The life-changing experiences of ten medical students on a service learning trip to Tanzania can now be read and shared in a book compiled by Weill Cornell Medicine-Qatar (WCM-Q) Professor Dr Dietrich Büsselberg.
The 154-page book, entitled Experiencing Tanzania: Reflections of a Medical Service Learning Trip Through the Eyes of Aspiring Physicians, features articles by students recounting their impressions of the east African country, its people, wildlife and awe-inspiring landscapes, and the challenges of providing healthcare in a low-resource setting.
The book is illustrated with more than 300 photographs taken by Dr Büsselberg, also a keen amateur photographer, who accompanied the students on the ten-day trip. He captured the students as they toured the country, providing free health checks to local people, and at the same time taking in the spectacular scenery and the wealth of exotic animals in the country, such as lions, cheetahs, hippos, rhinos, crocodiles and elephants, among many others.
Dr Büsselberg, a professor of physiology and biophysics, said Tanzania is an extraordinary country of incredible natural beauty but low-income, where healthcare is often very difficult to access for majority of the population.
This contrast between natural beauty and hardship made for some profound experiences for the students, fundamentally altering their perception of what it means to be a doctor and a healer. I wanted to record those experiences for posterity and to inspire others, and these were the reasons for creating the book.’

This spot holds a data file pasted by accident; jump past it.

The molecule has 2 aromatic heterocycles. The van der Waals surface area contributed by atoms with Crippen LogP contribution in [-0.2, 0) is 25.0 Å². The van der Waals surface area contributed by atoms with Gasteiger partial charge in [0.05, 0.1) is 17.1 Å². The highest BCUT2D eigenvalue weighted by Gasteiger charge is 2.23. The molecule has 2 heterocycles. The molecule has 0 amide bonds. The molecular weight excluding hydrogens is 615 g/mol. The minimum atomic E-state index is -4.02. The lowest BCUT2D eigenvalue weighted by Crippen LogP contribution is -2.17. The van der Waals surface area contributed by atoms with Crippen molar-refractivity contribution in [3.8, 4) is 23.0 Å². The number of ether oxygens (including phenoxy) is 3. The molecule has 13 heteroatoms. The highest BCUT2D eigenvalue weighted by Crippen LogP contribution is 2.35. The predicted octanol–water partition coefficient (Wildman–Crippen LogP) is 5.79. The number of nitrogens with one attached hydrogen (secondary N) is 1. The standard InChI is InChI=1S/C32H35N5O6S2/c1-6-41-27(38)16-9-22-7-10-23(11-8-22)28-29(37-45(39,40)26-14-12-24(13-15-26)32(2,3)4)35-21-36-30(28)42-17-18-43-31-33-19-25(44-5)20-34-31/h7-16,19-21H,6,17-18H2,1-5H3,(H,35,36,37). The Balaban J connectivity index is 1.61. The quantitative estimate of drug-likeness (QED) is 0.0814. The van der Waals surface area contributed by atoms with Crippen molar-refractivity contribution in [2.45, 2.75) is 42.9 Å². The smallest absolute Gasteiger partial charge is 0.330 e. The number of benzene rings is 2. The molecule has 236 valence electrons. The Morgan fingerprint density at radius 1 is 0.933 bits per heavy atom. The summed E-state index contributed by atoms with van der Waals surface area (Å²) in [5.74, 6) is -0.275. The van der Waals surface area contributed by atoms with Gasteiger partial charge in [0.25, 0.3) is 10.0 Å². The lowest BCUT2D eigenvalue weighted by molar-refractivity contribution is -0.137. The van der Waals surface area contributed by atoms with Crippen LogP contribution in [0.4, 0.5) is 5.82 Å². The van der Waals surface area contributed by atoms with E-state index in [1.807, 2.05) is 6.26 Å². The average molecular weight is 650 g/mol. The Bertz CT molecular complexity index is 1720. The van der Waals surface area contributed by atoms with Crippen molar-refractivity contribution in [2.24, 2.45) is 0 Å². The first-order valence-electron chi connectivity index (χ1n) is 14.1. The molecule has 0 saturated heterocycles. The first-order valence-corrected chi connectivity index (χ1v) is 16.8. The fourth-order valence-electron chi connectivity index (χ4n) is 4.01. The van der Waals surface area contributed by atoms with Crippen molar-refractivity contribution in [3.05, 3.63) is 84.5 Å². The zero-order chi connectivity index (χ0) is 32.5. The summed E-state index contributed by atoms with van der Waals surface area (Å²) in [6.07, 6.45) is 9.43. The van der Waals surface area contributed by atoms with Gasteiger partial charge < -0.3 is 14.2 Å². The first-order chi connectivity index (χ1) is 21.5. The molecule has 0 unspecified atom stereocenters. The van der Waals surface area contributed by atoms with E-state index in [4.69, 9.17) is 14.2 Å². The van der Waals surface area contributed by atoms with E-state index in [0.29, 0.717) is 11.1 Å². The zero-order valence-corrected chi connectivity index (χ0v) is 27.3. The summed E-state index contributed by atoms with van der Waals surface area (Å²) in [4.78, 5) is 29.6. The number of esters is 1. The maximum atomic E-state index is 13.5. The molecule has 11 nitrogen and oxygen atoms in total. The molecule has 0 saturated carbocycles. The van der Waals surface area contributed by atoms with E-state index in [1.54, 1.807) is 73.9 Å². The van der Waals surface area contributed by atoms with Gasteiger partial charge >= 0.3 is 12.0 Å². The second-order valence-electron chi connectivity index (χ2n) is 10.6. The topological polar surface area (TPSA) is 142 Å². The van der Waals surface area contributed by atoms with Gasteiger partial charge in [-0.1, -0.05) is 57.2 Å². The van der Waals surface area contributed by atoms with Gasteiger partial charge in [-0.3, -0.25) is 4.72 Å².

The service learning trip to Tanzania happened during the summer of 2018, supported by the WCM-Q Student Affairs Division. The group visited Arusha and Moshi in the northeast part of the country, and spent time interacting with local people in their homes, businesses, a local hospital, schools and an orphanage. They also visited three national parks: Tarangire National Park, Lake Manyara National Park and the Ngorongoro Conservation Area, home of the famed Ngorongoro Crater.
The articles, written by students and local professionals, explain the social, economic and cultural context of Tanzania, the difference between urban and rural lifestyles, the lives of the Maasai people, the system of national parks and their role in protecting the flora and fauna of the country, the scourge of poaching, and the major public health challenges facing the country. With a GDP of US$900 per capita, Tanzania struggles to provide basic healthcare to its people.
The book was published and printed in Doha and is hosted online at the HBKU Press academic platform, QScience.com. Check the link to read the online version of the book.